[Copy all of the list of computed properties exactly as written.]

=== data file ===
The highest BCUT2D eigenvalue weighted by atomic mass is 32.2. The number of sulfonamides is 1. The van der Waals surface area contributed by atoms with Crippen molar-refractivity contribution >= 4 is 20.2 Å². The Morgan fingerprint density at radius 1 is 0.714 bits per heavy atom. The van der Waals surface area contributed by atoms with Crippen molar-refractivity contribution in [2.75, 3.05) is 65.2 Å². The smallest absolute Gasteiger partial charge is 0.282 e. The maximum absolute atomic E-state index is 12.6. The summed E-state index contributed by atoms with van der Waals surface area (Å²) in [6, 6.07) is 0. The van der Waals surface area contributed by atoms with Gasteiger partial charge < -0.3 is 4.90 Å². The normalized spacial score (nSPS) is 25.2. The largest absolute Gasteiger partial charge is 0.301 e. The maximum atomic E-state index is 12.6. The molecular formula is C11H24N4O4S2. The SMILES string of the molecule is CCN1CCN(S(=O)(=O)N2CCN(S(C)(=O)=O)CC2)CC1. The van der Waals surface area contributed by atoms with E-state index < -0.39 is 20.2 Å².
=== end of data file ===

The highest BCUT2D eigenvalue weighted by atomic mass is 32.2. The number of sulfonamides is 1. The van der Waals surface area contributed by atoms with Crippen molar-refractivity contribution >= 4 is 20.2 Å². The Morgan fingerprint density at radius 1 is 0.714 bits per heavy atom. The van der Waals surface area contributed by atoms with Crippen molar-refractivity contribution in [2.75, 3.05) is 65.2 Å². The smallest absolute Gasteiger partial charge is 0.282 e. The maximum absolute atomic E-state index is 12.6. The summed E-state index contributed by atoms with van der Waals surface area (Å²) in [6, 6.07) is 0. The van der Waals surface area contributed by atoms with Gasteiger partial charge < -0.3 is 4.90 Å². The normalized spacial score (nSPS) is 25.2. The largest absolute Gasteiger partial charge is 0.301 e. The maximum atomic E-state index is 12.6. The molecular formula is C11H24N4O4S2. The SMILES string of the molecule is CCN1CCN(S(=O)(=O)N2CCN(S(C)(=O)=O)CC2)CC1. The van der Waals surface area contributed by atoms with E-state index < -0.39 is 20.2 Å².